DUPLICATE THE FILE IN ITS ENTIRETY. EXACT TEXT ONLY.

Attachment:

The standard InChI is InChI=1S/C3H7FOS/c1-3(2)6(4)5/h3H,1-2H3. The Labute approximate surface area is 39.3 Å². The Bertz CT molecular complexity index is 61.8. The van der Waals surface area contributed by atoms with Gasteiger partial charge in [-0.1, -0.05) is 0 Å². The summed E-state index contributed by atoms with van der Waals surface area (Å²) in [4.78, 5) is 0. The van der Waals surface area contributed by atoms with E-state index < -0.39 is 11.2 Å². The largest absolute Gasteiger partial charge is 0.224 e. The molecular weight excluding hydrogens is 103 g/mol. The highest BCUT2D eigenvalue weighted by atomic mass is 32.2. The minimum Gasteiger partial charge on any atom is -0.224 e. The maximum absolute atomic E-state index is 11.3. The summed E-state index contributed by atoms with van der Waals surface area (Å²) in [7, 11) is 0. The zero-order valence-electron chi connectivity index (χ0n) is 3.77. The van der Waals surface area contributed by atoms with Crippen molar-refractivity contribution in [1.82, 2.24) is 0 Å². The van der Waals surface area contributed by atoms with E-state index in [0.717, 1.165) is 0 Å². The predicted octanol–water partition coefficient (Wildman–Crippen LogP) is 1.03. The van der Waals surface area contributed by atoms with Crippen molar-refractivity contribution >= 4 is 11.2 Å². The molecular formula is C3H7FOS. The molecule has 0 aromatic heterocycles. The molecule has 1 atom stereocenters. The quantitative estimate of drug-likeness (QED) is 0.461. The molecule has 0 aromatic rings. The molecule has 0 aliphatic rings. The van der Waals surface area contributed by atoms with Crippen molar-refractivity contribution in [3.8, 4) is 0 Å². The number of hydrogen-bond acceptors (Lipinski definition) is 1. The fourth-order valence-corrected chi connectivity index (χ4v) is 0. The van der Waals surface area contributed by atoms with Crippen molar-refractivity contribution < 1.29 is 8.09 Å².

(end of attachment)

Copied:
The standard InChI is InChI=1S/C3H7FOS/c1-3(2)6(4)5/h3H,1-2H3. The Labute approximate surface area is 39.3 Å². The Bertz CT molecular complexity index is 61.8. The van der Waals surface area contributed by atoms with Gasteiger partial charge in [-0.1, -0.05) is 0 Å². The summed E-state index contributed by atoms with van der Waals surface area (Å²) in [4.78, 5) is 0. The van der Waals surface area contributed by atoms with E-state index < -0.39 is 11.2 Å². The largest absolute Gasteiger partial charge is 0.224 e. The molecular weight excluding hydrogens is 103 g/mol. The highest BCUT2D eigenvalue weighted by atomic mass is 32.2. The minimum Gasteiger partial charge on any atom is -0.224 e. The maximum absolute atomic E-state index is 11.3. The summed E-state index contributed by atoms with van der Waals surface area (Å²) in [7, 11) is 0. The zero-order valence-electron chi connectivity index (χ0n) is 3.77. The van der Waals surface area contributed by atoms with Crippen molar-refractivity contribution in [1.82, 2.24) is 0 Å². The van der Waals surface area contributed by atoms with E-state index in [0.717, 1.165) is 0 Å². The predicted octanol–water partition coefficient (Wildman–Crippen LogP) is 1.03. The van der Waals surface area contributed by atoms with Crippen molar-refractivity contribution >= 4 is 11.2 Å². The molecular formula is C3H7FOS. The molecule has 0 aromatic heterocycles. The molecule has 1 atom stereocenters. The quantitative estimate of drug-likeness (QED) is 0.461. The molecule has 0 aromatic rings. The molecule has 0 aliphatic rings. The van der Waals surface area contributed by atoms with Crippen molar-refractivity contribution in [3.8, 4) is 0 Å². The number of hydrogen-bond acceptors (Lipinski definition) is 1. The fourth-order valence-corrected chi connectivity index (χ4v) is 0. The van der Waals surface area contributed by atoms with Crippen molar-refractivity contribution < 1.29 is 8.09 Å².